The first table is a quadrat summary which shows the quadrat number, mean coefficient of conservatism (NM), index (NI), wetness (NW), and number of taxa (NT) calculated separately for natives and then including the adventive species (W/Ad) for each quadrat of the transect. These data are then averaged for the entire transect along with the standard deviation, both values shown below each column. The columns to the far right are sequential averages [(x+n+y)/3] of the wetness coefficients useful in discerning or graphing the hydric vegetation along the catena in straight line transects (N SEQ = natives only, T SEQ = with adventives).
The second table treats the transect as a whole. It begins with a tabulation of the number of native species in each coefficient of conservatism category (0 to 10), followed immediately by the percentage of these species in three conservatism classes (0 to 3, 4 to 6, 7 to 10). The small table on the right summarizes the species, mean coefficient of conservatism, index, and wetness for all species in the transect, calculated separately for natives and then including the adventive species (W/Adventives). The MEAN datum indicates the mean coefficient of conservatism for the species present. The INDEX is derived by multiplying the MEAN by the square root of the number of SPECIES.
The third section shows the number and percent of species in each physiognomic group (A = annual, B = biennial, P = perennial, W = woody, H = herbaceous). The table on the right shows the relative importance of each physiognomic group. Relative importance (RIV) is calculated by relativizing the frequency (FQ) and the cover class (COV) of each group found in the transect. These are summed, and divided by two to achieve the RIV.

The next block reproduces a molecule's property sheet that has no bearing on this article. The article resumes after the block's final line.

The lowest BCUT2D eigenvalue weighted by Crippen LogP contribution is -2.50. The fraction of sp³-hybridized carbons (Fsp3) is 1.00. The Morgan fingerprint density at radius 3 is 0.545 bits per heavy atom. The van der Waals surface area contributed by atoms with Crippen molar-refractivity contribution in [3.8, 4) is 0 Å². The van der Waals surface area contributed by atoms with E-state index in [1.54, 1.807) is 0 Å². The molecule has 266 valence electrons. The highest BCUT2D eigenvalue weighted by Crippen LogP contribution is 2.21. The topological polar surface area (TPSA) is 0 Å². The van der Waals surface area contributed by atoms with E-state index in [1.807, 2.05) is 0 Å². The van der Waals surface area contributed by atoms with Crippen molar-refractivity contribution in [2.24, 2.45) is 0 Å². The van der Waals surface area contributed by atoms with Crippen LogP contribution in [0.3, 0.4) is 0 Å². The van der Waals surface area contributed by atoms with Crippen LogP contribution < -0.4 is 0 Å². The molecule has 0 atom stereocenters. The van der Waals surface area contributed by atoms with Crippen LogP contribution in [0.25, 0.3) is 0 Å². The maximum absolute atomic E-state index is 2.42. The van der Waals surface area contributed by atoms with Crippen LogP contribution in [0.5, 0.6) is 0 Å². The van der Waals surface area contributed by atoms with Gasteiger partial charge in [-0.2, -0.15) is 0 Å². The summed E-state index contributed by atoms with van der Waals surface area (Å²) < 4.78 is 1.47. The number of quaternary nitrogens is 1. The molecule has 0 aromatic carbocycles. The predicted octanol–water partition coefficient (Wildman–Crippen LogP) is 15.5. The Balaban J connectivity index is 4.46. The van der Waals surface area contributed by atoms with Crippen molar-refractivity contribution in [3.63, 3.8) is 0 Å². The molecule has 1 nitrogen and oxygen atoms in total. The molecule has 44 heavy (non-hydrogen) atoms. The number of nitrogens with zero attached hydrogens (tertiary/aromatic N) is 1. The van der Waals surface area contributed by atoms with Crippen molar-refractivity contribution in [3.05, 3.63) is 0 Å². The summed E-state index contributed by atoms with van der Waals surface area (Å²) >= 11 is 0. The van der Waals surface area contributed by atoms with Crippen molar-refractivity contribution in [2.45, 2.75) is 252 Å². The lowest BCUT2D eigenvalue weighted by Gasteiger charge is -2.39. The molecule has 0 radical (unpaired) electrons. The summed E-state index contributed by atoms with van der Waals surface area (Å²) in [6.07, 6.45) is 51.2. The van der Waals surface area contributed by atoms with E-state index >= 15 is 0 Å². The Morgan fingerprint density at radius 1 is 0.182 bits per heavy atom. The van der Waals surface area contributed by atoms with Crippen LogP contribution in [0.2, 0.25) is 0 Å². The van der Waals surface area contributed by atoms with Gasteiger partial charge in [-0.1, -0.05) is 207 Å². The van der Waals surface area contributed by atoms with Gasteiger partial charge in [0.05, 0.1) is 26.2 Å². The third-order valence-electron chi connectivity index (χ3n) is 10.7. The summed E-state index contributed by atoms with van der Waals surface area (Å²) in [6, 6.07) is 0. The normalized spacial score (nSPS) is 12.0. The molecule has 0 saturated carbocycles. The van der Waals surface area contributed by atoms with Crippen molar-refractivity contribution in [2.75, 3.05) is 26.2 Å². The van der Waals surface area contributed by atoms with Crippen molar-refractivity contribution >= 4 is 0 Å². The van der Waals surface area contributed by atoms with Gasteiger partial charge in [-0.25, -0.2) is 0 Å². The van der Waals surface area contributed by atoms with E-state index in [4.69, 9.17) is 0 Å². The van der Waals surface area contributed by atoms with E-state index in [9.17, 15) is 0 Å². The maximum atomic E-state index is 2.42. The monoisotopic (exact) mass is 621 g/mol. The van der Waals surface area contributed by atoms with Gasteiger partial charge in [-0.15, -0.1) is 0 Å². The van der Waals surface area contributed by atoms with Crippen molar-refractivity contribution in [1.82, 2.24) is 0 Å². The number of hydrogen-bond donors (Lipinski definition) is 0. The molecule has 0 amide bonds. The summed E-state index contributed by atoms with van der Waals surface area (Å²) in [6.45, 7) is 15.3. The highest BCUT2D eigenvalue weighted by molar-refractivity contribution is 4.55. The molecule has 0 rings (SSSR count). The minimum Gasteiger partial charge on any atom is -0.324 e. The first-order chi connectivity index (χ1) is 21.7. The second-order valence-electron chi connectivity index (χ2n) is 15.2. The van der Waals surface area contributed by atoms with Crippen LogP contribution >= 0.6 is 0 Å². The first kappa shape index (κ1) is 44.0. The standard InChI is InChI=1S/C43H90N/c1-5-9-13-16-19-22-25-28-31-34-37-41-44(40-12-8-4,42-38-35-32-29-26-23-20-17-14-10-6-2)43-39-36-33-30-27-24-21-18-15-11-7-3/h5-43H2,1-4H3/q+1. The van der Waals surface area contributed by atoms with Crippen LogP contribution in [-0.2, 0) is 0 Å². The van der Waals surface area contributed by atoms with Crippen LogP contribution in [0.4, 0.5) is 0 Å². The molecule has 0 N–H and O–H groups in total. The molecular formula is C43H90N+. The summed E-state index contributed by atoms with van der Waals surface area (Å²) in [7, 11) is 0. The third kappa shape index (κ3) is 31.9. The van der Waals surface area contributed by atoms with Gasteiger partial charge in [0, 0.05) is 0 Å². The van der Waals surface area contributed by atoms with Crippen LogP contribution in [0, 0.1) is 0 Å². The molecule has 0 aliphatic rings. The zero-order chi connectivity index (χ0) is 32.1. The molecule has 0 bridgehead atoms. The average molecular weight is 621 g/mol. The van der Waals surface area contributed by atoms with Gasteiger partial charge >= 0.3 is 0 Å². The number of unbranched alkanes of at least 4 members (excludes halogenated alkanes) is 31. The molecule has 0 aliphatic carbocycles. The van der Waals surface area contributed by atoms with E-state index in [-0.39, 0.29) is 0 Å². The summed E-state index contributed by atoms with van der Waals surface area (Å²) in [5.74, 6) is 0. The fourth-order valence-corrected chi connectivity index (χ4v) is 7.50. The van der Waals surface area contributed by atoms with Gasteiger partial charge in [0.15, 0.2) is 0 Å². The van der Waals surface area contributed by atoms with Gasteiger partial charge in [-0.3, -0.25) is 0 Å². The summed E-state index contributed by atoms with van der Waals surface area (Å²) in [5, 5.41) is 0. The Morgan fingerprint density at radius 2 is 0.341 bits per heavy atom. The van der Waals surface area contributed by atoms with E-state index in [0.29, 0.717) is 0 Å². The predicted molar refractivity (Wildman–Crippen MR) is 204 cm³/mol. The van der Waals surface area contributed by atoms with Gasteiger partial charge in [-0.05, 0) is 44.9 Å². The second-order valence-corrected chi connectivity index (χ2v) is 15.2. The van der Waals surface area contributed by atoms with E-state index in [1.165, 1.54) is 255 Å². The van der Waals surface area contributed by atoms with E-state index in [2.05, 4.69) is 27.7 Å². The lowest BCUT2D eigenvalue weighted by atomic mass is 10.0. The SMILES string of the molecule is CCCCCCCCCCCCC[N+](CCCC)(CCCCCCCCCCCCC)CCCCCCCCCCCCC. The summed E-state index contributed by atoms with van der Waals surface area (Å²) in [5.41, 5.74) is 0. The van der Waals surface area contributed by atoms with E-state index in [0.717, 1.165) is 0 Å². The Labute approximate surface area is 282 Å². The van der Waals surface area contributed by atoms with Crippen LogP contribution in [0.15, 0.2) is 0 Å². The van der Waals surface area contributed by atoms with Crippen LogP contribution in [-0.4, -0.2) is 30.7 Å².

The fourth section is a relative importance table for individual species, calculated in the same way as the physiognomic relative importance table. Each scientific name is followed by its coefficient of conservatism and wetness category.
The tabulated data are followed by a list of the acronyms, Latin names, and common names of all of the species which appeared in the transect. Common names are those employed by Swink & Wilhelm. This is followed by a printout of the quadrats, each species followed by its cover class.
Reed, P. B., Jr. 1988. National list of plant species that occur in wetlands: North Central (Region 3). U.S. Fish Wildl. Serv. Biol. Rep. 88(26.3). 99 pp.
Swink, F. and G. Wilhelm. 1979. Plants of the Chicago region. Morton Arboretum, Lisle, IL.
Wilhelm, G. and D. Ladd. 1988. Natural area assessment in the Chicago region. Trans. 53rd North American Wildl. & Nat. Res. Conf. 361-375.